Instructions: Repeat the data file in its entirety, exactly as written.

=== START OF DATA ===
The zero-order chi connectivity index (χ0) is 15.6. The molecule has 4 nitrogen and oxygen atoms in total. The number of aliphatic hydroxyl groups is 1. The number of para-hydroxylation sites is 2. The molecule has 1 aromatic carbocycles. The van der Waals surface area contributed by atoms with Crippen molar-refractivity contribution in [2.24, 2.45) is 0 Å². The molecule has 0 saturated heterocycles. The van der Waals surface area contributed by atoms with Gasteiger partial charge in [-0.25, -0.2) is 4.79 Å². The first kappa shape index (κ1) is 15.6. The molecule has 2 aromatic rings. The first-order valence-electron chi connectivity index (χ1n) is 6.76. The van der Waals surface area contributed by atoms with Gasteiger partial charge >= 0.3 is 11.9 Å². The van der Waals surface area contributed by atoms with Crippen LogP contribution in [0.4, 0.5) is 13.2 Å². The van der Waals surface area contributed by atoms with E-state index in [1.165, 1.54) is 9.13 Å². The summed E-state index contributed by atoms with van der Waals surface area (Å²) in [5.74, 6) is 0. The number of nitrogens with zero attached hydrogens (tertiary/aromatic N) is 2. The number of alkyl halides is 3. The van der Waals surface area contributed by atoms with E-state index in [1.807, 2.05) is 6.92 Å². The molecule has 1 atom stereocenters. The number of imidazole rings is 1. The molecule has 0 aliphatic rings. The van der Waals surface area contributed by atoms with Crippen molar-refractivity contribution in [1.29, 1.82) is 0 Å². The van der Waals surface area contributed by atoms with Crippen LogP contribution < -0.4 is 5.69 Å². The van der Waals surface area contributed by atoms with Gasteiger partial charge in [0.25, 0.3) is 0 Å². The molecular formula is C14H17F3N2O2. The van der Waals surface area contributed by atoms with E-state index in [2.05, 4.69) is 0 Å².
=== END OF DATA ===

The zero-order chi connectivity index (χ0) is 15.6. The molecule has 4 nitrogen and oxygen atoms in total. The number of aliphatic hydroxyl groups is 1. The number of para-hydroxylation sites is 2. The molecule has 1 aromatic carbocycles. The van der Waals surface area contributed by atoms with Crippen molar-refractivity contribution in [2.24, 2.45) is 0 Å². The molecule has 0 saturated heterocycles. The van der Waals surface area contributed by atoms with Gasteiger partial charge in [-0.25, -0.2) is 4.79 Å². The first kappa shape index (κ1) is 15.6. The molecule has 2 aromatic rings. The first-order valence-electron chi connectivity index (χ1n) is 6.76. The van der Waals surface area contributed by atoms with Gasteiger partial charge >= 0.3 is 11.9 Å². The van der Waals surface area contributed by atoms with Crippen LogP contribution in [0.4, 0.5) is 13.2 Å². The van der Waals surface area contributed by atoms with E-state index in [1.165, 1.54) is 9.13 Å². The summed E-state index contributed by atoms with van der Waals surface area (Å²) in [5.74, 6) is 0. The number of nitrogens with zero attached hydrogens (tertiary/aromatic N) is 2. The number of alkyl halides is 3. The van der Waals surface area contributed by atoms with E-state index in [1.807, 2.05) is 6.92 Å². The molecule has 1 atom stereocenters. The number of imidazole rings is 1. The molecule has 0 aliphatic rings. The van der Waals surface area contributed by atoms with Crippen molar-refractivity contribution in [1.29, 1.82) is 0 Å². The van der Waals surface area contributed by atoms with Crippen LogP contribution < -0.4 is 5.69 Å². The van der Waals surface area contributed by atoms with Gasteiger partial charge in [0.25, 0.3) is 0 Å². The molecular formula is C14H17F3N2O2. The van der Waals surface area contributed by atoms with E-state index in [2.05, 4.69) is 0 Å².